• has previously been assigned a Certificate of Sponsorship (CoS) by the same sponsor, and the new CoS will not exceed their current period of permission.
  • is switching from a student route, including when a further CoS is assigned, provided they remain within the same role.
  • was assigned a CoS before 6 April 2017 and was granted permission to enter or stay and undertook and continued the same role.

There is a new exemption from the ISC for Global Business Mobility - Senior or Specialist Workers who are EU nationals and are transferred to the UK by an EU company on or after 1 January 2023 (note that this is subject to Parliamentary approval).

Changes to a worker's start date

The guidance has been updated to provide some important clarifications on what sponsors must do if a sponsored worker's work start date is delayed by more than 28 days, or if a worker is absent without pay for more than 28 days.

Also, where a worker's start date was delayed, the sponsor previously had to notify the Home Office and confirm a revised start date within 10 working days. The revised start date could not be postponed by more than 28 days, otherwise, the sponsor could no longer sponsor the worker. Sponsors no longer need to notify the Home Office if the late start date is delayed by less than 28 days.

Sponsored workers can now start working as soon as they have permission to enter the UK, even if this is before the start date recorded on their CoS. The sponsor does not need to report this earlier start date.

Unpaid leave

Sponsored employees are now permitted to have periods of unpaid leave of over 4 weeks, where there are "compelling or exceptional circumstances". This must be reported via the Sponsorship Management System (SMS) and the reasons for such period of unpaid leave will be considered. Previously, sponsored workers could not take more than 4 weeks of unpaid leave in any calendar year, unless there was an exemption such as maternity, paternity leave, sick leave etc. Unless an exception applies, sponsors must normally stop sponsoring a worker who is absent from work without pay for more than 4 weeks in total in any calendar year.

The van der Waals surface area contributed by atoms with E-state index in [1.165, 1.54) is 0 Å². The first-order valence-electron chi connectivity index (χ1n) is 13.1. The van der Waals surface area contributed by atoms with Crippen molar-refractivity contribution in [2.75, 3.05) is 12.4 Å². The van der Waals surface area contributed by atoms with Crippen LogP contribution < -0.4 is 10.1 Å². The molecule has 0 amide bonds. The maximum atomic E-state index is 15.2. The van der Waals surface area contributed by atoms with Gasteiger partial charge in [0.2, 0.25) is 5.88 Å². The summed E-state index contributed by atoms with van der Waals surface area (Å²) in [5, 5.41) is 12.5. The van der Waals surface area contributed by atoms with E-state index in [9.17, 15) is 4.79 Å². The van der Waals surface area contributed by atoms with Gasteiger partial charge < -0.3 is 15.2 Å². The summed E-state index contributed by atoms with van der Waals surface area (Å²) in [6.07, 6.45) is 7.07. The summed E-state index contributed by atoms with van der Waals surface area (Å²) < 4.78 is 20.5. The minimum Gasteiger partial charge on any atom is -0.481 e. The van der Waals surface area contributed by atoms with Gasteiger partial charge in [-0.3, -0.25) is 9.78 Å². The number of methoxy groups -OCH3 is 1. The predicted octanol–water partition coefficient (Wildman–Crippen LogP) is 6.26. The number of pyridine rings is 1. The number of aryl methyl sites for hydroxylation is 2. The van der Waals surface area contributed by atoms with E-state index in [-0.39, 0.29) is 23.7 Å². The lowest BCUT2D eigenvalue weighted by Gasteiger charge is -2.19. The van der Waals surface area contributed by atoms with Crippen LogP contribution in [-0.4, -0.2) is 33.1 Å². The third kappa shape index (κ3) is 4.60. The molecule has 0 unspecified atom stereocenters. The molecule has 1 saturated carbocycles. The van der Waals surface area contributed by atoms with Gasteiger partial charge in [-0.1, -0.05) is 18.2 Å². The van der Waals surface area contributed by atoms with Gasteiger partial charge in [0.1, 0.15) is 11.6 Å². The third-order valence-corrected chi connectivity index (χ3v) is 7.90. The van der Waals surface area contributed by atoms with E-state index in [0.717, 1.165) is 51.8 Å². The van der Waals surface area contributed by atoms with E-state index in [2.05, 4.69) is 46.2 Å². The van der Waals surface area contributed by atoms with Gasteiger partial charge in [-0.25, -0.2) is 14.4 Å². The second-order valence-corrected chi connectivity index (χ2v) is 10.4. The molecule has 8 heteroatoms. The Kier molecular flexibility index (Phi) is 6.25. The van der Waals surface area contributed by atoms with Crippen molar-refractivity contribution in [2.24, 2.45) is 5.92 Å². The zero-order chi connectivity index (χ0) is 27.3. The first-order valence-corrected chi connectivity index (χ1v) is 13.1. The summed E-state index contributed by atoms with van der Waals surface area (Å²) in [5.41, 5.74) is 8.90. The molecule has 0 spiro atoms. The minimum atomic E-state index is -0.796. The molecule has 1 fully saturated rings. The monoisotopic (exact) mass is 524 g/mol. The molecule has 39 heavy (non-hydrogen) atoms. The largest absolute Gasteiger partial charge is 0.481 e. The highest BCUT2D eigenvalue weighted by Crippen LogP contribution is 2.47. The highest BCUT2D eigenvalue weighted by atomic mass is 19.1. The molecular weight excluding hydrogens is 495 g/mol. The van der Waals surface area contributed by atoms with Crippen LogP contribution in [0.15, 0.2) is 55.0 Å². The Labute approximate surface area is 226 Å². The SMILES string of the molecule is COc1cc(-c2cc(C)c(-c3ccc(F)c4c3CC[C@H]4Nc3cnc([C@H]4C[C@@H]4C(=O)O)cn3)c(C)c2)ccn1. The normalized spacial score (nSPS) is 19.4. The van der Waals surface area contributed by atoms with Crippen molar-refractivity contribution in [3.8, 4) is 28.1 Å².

Calculating salary

In determining the minimum salary for a role, the Home Office will now only consider guaranteed basic gross pay (before income tax and including employee pension and national insurance contributions, and other guaranteed payments which are treated the same as basic gross pay for tax, pension and national insurance purposes). Other allowances, pay or benefits will be disregarded, even if they are guaranteed.

Defined Certificate of Sponsorship applications

DCoS applications are normally granted within 24-48 hours of application. However, there can be delays where further information is requested.

Now, under the updates, the Home Office aims to consider DCoS applications within 20 working days.

Sponsors must now include the number of working hours in any application for a Defined Certificate of Sponsorship (DCoS). This should be included in the summary of job description text box.

A message in the SMS informs sponsors:

"Your attention is drawn in particular to the amendment to the note at paragraph SK12.12. If applying for a Defined Certificate of Sponsorship (DCoS), you must include information about the sponsored worker's working hours. Failure to provide this information is likely to result in your DCoS application being rejected. We will also reject a DCoS application if we have good reason to believe the salary or working arrangements do not comply with UK employment law, such as National Minimum Wage or the Working Time Regulations"

Sponsor compliance

Sponsors must log into the SMS regularly to ensure they are up to date with any important updates and messages such as the above.

This guidance contains detailed information about licensed sponsor duties and the action the Home Office can take if sponsors fail to meet these duties.

The content of this article is intended to provide a general guide to the subject matter. Specialist advice should be sought about your specific circumstances.